Using Facebook, Twitter and Instagram accounts to promote your business is very much like having an 11-foot python for a pet. If you feed it regularly and give it the attention it deserves, you’ll have a useful, long-lived companion. All it needs is a rat now and then, a little exercise and maybe its tummy rubbed (I’m guessing about the last part).
But lo and behold, if you ignore it for a couple of weeks, or leave it to its own devices when you go on vacation, you’re begging for trouble. Pythons attack and devour their prey by ambushing it. What may look like a peaceful coil of imitation Naugahyde could in fact be a vengeful reptile crouching and waiting to teach you a painful lesson.
The similarity doesn’t stop there. Pet snakes and social media were both great conversation pieces in the beginning and for a while at least, having made you unique. Sort of a status symbol, ruler of the serpent world and master of the Internet and all that. Well, that’s changed. Everybody has a python these days. It’s not good to be the only kid in school without a rat catcher. So if you don’t have one, you’d better get one.
Facebook: Free Publicity
At its best, social media is free publicity. Doubtlessly, that’s a primary attraction second only, perhaps, to the desire to appear modern and up-to-date technologically. But “free” doesn’t always mean “good.” There’s a tax to pay and certain dangers.
A Facebook account can serve as a magnificent canvas where you tell your story and humanize your business. However, be aware that it can also be a bathroom wall where malcontents spew their vitriol and scrawl unimaginable things. Like how terrible your customer service is because you won’t replace the three-year-old camera they dropped. Or how high your prices are compared to rip-off.com or Bandits-Are-Us.
If you can’t keep it fresh, forget about it; don’t even get started. An outdated Facebook account is far worse than none at all. So by all means, do take advantage of the excellent, low-cost platform that it provides for you to attract and retain customers. Just remember to feed it, or it may bite you in the . . .
How big is Facebook, really? Humongous. Here are some statistics: 968 million daily active users on average for June 2015; 844 million mobile daily active users on average for June 2015; 1.49 billion monthly active users as of June 30, 2015; 1.31 billion mobile monthly active users as of June 30, 2015; Approximately 83.1% of daily active users are outside the U.S. and Canada
Twitter: Everything You Publish Lasts Forever
A snake can shed its skin, but there’s no such camouflage for a Twitter account. The inside joke you Tweet today can be retweeted to someone who finds it offensive. The line at the welfare office is littered with alleged jokes posted by well-intentioned people who found them funny—at the time.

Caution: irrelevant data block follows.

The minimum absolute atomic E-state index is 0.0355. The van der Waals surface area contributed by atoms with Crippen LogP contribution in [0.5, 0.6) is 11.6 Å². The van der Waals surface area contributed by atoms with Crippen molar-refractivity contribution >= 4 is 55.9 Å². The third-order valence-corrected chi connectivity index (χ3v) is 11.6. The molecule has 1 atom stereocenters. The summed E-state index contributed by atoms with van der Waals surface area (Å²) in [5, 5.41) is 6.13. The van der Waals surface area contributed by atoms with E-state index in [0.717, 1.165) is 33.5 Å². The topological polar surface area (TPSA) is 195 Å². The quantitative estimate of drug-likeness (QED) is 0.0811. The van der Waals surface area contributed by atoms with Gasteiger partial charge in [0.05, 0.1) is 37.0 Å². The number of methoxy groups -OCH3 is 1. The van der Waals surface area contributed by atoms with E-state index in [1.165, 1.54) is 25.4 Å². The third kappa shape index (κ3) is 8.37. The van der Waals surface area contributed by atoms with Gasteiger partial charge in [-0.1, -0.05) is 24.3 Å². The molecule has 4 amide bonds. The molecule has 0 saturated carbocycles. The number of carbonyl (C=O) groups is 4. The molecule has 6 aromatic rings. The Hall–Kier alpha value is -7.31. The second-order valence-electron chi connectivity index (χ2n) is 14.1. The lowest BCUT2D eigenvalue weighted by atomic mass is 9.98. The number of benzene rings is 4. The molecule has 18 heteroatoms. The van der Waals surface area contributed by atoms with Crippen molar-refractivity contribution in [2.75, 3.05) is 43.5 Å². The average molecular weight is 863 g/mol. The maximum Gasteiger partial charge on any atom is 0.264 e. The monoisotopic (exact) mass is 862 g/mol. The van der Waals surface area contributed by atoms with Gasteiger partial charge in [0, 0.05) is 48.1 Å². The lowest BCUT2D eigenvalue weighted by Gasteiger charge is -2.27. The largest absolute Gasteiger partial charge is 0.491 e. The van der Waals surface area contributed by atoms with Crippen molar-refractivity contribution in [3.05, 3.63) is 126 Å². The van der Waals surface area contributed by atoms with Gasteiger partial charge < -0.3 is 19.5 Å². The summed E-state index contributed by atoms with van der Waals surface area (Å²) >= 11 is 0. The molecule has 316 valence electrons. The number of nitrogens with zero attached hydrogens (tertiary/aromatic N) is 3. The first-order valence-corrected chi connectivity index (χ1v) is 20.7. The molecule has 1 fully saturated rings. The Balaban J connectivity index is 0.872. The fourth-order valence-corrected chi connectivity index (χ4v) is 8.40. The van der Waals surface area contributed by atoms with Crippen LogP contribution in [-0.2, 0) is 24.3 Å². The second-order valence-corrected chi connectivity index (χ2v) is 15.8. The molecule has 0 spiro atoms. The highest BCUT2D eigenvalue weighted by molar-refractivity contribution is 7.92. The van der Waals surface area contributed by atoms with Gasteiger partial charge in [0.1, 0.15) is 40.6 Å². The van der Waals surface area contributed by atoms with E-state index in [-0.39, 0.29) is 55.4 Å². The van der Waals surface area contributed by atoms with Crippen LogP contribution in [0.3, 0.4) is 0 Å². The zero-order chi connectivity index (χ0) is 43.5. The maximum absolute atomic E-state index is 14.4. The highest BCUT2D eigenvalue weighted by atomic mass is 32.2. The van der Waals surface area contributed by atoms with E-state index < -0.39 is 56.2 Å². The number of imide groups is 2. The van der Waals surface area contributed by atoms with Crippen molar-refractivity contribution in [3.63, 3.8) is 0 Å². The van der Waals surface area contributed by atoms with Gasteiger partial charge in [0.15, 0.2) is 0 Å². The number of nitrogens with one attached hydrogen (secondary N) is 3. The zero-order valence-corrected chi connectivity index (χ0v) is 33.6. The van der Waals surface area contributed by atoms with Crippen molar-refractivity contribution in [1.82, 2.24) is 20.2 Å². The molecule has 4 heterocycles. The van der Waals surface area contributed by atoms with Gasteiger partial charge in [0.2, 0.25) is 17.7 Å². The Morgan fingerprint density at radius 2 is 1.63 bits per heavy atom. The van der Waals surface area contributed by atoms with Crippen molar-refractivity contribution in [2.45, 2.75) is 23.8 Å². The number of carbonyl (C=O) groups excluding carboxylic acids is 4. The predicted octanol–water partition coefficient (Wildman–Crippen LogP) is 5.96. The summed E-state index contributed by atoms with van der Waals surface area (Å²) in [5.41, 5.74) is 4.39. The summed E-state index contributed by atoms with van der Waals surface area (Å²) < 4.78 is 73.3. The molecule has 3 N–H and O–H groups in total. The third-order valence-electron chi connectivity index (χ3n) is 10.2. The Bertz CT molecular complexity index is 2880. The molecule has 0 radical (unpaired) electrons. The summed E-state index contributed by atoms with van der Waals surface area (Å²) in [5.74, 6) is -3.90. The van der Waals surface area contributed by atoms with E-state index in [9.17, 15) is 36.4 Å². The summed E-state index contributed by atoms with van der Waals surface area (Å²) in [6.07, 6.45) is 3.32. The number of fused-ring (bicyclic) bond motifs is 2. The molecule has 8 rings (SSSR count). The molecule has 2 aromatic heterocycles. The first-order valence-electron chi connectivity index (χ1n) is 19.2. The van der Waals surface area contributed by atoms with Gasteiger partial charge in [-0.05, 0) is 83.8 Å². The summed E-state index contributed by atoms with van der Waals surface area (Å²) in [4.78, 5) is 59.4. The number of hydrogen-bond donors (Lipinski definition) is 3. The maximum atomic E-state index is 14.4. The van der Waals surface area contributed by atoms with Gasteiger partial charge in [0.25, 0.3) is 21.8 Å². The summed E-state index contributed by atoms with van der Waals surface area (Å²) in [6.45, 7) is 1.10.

Or they hadn’t learned the first rule of social media: don’t drink and tweet. I have a friend who has been known to down a picnic cup full of Chardonnay or three in the early evening when answering his e-mail. I don’t know what he sends other people, and decency prevents me from sharing what he sends me. Refreshing your social media should always be a sober affair.
Twitter can brag about their stats, too: 316 million monthly active users; 500 million Tweets sent per day; 80% of active users are on mobile; 4,100 employees around the world in 35+ offices; 77% of all accounts are outside the U.S.
Instagram: An Automatic
Probably the least venomous form of social media is Instagram. And the potential is astronomical. Instagram launched in October 2010 and as of this writing is averaging 70 million photos per day. It is 30 million members strong and has enabled the sharing of more than 30 billion photos. Like Facebook and Twitter, a very high percentage of members are outside the U.S., in Instagram’s case, more than 70%. Our industry is all about images, so Instagram should be an automatic, no? I mean, come on!
YouTube: Wildly Popular
It’s so popular and widely used we’ll skim over it. Just be aware of the significance of these three facts. YouTube has more than one billion users. More than 300 hours of video are uploaded to YouTube every minute. Fully 50% of the views are on mobile devices. Keep videos short, compelling and don’t sit back waiting for last week’s effort to go viral. Odds are strongly against it.
How to Make Social Media Work for You
Appoint a zookeeper. It’s not necessary to hire a new person, but someone must own your social media, otherwise it’s likely to be neglected. If you don’t have anyone with digital marketing chops, consider a part-time student (college or high school) who is interested in photography and can keep your online presence fresh. Someone with web design and HTML training would be ideal.
Feed and water daily. And change the litter box. This duty falls to the zookeeper, of course, but keep your nose in the animal’s stall, too, so you’re always aware of the condition of your online presence. When the content begins to look familiar to you, it’s time to change it up.
Learn the language and dodge the haters, trolls and lurkers. Don’t become a nerd (unless that’s your natural tendency) but do learn the lingo so you can make the right decisions and fully comprehend the dynamics.
Pay attention to what others are doing. Watch your competition and businesses from other industries. Pick out one or two you admire and follow them. Don’t rip off their designs and ideas but learn about new approaches, new techniques and trending technology.
Keep an eye open for the latest technology but use extreme caution. Don’t jump to a new YouTube look-alike until you’re 100% sure its popularity is going to outlast the evening paper.
Never turn your back—it’s still a wild animal. Social media is powerful and indispensable but requires nurturing. Give it the time and attention it deserves and it will be a beneficial snake, not a vengeful viper.